Fort Wayne resident, Jim Pickett, a retired school teacher and driver’s education instructor has been fascinated with local history since he was a boy.

Reading about Native American warriors, French traders and militia soldiers no older than his student drivers had captured his imagination for years, but it wasn’t until he retired in 2011 that he considered channeling his passion for local history into a book.

In 2016, he finally put pen to paper and in 2017, he published The Bones of Kekionga. The historical fiction about the 1790 Battle of Kekionga takes the reader to Fort Wayne before it was Fort Wayne.

At that time, there was a settlement of Native Americans called Kekionga in what is now Lakeside neighborhood. Kekionga was a center for the Miami nation.

In 1790, General Josiah Harmar was on a mission to destroy Native American towns, including Kekionga. President George Washington had ordered the battle against the Miami settlement because it was the center of Native American resistance to U.S. migration across the Ohio River.

On the morning of Oct. 22, 1790, Harmar sent a force to try to entrap the Native Americans at Kekionga by crossing a ford in the Maumee River. However, the ambush was bungled and the Native Americans, led by Chief Little Turtle, attacked first.

Outnumbered, the American forces eventually fell back to join the rest of the army and retreated back to Fort Washington (Cincinnati). It was a victory for the Miami Confederacy, which held its town. About 180 Americans lost their lives in the battle with the Miami suffering similar losses. It was the worst defeat of U.S. forces by Native Americans up to that time.

Remnants of the battle, a 1768 Charleville flintlock musket and bayonet, were discovered along the bank of the St. Joseph River in 1893. Today, it’s housed at the History Center.

“As I’m reading all this, I’m thinking I bet there’s not too many people who know about this stuff,” Pickett said.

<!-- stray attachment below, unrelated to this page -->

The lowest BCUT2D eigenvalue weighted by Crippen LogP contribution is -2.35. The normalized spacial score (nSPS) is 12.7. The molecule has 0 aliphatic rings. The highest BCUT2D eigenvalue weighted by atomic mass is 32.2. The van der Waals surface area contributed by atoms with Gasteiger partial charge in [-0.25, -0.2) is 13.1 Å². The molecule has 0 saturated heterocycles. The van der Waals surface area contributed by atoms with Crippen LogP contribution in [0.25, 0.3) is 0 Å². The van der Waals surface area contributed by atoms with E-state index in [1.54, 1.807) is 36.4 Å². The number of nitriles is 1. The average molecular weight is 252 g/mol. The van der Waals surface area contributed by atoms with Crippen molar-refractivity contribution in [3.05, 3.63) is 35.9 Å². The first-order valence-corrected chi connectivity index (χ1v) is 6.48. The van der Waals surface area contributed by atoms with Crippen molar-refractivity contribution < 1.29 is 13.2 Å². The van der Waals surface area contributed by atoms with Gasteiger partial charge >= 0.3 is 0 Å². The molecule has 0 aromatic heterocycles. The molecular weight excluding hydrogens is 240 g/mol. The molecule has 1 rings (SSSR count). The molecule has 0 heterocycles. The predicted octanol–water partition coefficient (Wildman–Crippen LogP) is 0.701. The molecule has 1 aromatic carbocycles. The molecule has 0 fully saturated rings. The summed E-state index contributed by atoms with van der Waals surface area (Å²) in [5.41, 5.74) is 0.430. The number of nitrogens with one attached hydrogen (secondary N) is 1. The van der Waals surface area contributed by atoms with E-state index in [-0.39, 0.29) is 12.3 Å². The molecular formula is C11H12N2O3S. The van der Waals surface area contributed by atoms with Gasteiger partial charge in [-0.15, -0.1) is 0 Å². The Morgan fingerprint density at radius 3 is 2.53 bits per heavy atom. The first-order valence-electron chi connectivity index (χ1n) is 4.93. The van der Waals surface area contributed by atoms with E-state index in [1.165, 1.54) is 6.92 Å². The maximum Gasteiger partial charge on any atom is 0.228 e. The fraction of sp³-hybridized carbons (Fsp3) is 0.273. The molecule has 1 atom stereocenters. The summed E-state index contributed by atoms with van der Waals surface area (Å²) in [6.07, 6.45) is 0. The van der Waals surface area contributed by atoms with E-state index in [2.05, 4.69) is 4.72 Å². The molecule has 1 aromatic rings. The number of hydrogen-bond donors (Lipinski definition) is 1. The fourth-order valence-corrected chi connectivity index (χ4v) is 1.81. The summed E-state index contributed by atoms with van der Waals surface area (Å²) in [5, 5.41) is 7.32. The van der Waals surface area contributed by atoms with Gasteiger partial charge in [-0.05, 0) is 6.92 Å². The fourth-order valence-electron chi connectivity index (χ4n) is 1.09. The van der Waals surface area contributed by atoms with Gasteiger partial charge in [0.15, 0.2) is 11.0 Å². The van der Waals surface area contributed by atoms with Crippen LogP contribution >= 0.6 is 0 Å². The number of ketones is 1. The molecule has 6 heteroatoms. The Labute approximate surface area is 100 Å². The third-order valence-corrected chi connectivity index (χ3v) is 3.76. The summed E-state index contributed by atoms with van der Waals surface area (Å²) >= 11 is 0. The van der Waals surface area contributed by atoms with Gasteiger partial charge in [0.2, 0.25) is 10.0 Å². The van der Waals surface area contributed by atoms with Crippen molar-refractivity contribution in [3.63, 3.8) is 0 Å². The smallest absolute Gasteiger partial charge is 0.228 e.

As a drivers education instructor, he often points out sites of historical significance (as long as the commentary doesn’t distract his student drivers, he adds).

Pickett said he chose the genre of historical fiction because it helps people relate to the characters. About 80 percent of the characters are based on real people and about 20 percent of the characters are inspired by real people.

“The idea is to help our kids around Fort Wayne learn a little bit more about our history. A lot of it is dialogue. I want the reader to feel like they’re experiencing the adventure, the campaign,” Pickett said.

The Bones of Kekionga follows the adventure of a young man and his uncle, who have joined the militia.

“Back then, the militia was drafted by everyday citizens,” Pickett said, adding that they weren’t especially well trained.

At Fort Washington in modern-day Cincinnati, militia soldiers from Pennsylvania and Kentucky joined and formed an army of about 1,500 men under Harmar.

Pickett said he tried in earnest to capture both sides of the conflict and the book goes back and forth between the perspective of the Native Americans and the perspective of the American forces.

The book is the product of extensive research. Pickett lists 16 sources in the back pages of the book, but he drew from more than 60 sources, which included consulting with historians and reading old journals that describe life in Kekionga.

To learn more about The Bones of Kekionga, visit facebook.com/BonesofKekionga. Pickett will also make appearances at two upcoming festivals: Grabill Country Fair, Sept. 6-8 and Johnny Appleseed Festival, Sept. 15-16.

CORRECTION: The caption for the story in the September edition of IN|Fort Wayne “Book brings local history to life” is inaccurate. It should read: “Jim Pickett, author of ‘The Bones of Kekionga,’ points to the approximate site where some of General Josiah Harmar’s forces were killed crossing the Maumee River ford. After extensive fighting through Kekionga, the Americans were turned back by a Confederation of Native Americans led by Miami Chief Little Turtle, just north of the Tennessee Avenue bridge.” We apologize for the error.